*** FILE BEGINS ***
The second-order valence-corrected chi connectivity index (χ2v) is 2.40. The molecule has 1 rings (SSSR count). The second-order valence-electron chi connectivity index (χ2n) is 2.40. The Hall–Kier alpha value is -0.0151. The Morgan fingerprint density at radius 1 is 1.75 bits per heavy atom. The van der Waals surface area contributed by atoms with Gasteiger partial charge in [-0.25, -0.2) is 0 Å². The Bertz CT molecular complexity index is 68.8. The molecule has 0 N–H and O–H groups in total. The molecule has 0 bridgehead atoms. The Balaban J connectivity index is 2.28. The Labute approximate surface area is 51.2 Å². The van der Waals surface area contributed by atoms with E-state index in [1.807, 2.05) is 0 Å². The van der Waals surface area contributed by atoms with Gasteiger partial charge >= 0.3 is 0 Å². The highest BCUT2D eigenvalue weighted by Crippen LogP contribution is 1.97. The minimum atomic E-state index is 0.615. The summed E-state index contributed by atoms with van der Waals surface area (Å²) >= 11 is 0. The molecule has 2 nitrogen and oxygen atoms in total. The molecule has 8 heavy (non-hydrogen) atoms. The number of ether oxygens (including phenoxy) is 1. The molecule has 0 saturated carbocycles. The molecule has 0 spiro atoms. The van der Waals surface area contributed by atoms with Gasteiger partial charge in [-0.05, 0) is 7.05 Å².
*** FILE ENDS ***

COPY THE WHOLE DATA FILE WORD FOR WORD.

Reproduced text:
The second-order valence-corrected chi connectivity index (χ2v) is 2.40. The molecule has 1 rings (SSSR count). The second-order valence-electron chi connectivity index (χ2n) is 2.40. The Hall–Kier alpha value is -0.0151. The Morgan fingerprint density at radius 1 is 1.75 bits per heavy atom. The van der Waals surface area contributed by atoms with Gasteiger partial charge in [-0.25, -0.2) is 0 Å². The Bertz CT molecular complexity index is 68.8. The molecule has 0 N–H and O–H groups in total. The molecule has 0 bridgehead atoms. The Balaban J connectivity index is 2.28. The Labute approximate surface area is 51.2 Å². The van der Waals surface area contributed by atoms with E-state index in [1.807, 2.05) is 0 Å². The van der Waals surface area contributed by atoms with Gasteiger partial charge >= 0.3 is 0 Å². The highest BCUT2D eigenvalue weighted by Crippen LogP contribution is 1.97. The minimum atomic E-state index is 0.615. The summed E-state index contributed by atoms with van der Waals surface area (Å²) >= 11 is 0. The molecule has 2 nitrogen and oxygen atoms in total. The molecule has 8 heavy (non-hydrogen) atoms. The number of ether oxygens (including phenoxy) is 1. The molecule has 0 saturated carbocycles. The molecule has 0 spiro atoms. The van der Waals surface area contributed by atoms with Gasteiger partial charge in [-0.05, 0) is 7.05 Å².